Connecticut Warbler: Large ground-walking warbler, olive-gray upperparts, dull yellow underparts. Head has a slate-gray hood and bold white eye-ring. Legs are bright pink-red. It was named for the state where it was first discovered, where it is an uncommon migrant. Sometimes called Swamp Warbler.
Range and Habitat
Connecticut Warbler: Breeds from eastern British Columbia east through central Canada to western Quebec, and south to northern Minnesota, Wisconsin, and Michigan. Spends winters in the tropics. Preferred habitats include open larch-spruce bogs. Found in low wet woods and damp thickets during migration.
Little information is known, as this is a rarely-seen bird, and has not been subjected to many observational studies.
The nineteenth century ornithologist, Alexander Wilson, named the bird for Connecticut because that's where he first saw the bird, probably during migration.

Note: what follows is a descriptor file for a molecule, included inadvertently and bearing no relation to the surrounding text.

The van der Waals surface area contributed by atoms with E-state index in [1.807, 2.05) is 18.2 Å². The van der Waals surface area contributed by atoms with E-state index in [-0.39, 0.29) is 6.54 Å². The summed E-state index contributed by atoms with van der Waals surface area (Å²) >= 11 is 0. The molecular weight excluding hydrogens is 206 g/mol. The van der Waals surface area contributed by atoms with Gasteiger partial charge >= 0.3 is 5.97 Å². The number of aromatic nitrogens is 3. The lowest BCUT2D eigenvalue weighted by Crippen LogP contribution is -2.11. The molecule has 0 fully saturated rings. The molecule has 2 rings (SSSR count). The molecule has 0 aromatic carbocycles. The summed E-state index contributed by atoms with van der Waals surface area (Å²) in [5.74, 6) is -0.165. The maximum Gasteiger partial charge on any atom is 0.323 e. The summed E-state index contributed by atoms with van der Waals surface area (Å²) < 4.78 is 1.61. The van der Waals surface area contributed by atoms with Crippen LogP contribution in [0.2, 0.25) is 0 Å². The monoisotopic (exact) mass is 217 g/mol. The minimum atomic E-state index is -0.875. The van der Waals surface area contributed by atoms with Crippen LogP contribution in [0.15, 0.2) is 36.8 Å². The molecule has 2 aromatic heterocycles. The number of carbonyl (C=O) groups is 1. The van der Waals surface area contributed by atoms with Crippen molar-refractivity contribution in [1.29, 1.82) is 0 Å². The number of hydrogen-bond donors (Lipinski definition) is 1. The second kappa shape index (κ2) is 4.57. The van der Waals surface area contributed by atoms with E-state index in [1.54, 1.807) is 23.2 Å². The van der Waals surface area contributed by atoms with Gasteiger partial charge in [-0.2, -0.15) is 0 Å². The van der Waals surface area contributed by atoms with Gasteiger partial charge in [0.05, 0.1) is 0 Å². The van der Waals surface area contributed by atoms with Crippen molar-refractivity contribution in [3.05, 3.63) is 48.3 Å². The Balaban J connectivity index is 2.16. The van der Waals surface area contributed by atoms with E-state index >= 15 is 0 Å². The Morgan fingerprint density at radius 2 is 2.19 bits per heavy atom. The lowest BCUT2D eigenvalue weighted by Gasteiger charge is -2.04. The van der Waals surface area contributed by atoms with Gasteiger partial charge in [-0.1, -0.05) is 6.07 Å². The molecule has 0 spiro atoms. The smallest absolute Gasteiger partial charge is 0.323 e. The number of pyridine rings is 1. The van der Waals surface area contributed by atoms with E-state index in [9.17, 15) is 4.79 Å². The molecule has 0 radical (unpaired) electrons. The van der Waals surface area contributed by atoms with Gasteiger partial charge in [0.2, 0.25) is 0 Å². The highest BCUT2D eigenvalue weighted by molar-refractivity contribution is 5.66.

A group of Connecticut Warblers are collectively known as a "skulk" and a "yankee" of warblers.
The Connecticut Warbler, despite its name, is not native or a frequent visitor to the state in North America. This small songbird only measures a mere 15 cm at adulthood. They like to breed in bogs and deciduous forests situated near fresh water supplies. The Connecticut Warbler has a special affinity for the poplar and aspen forests in central Canada and the Great Lakes region. Nests are built on the ground, but are well-hidden in moss and grass. During the winter months, the Connecticut Warbler migrates to the Amazon River region in South America. This species forages among dead leaves and branches on the ground for insects, seeds and berries. The conservation rating of the Connecticut Warbler is Least Concern.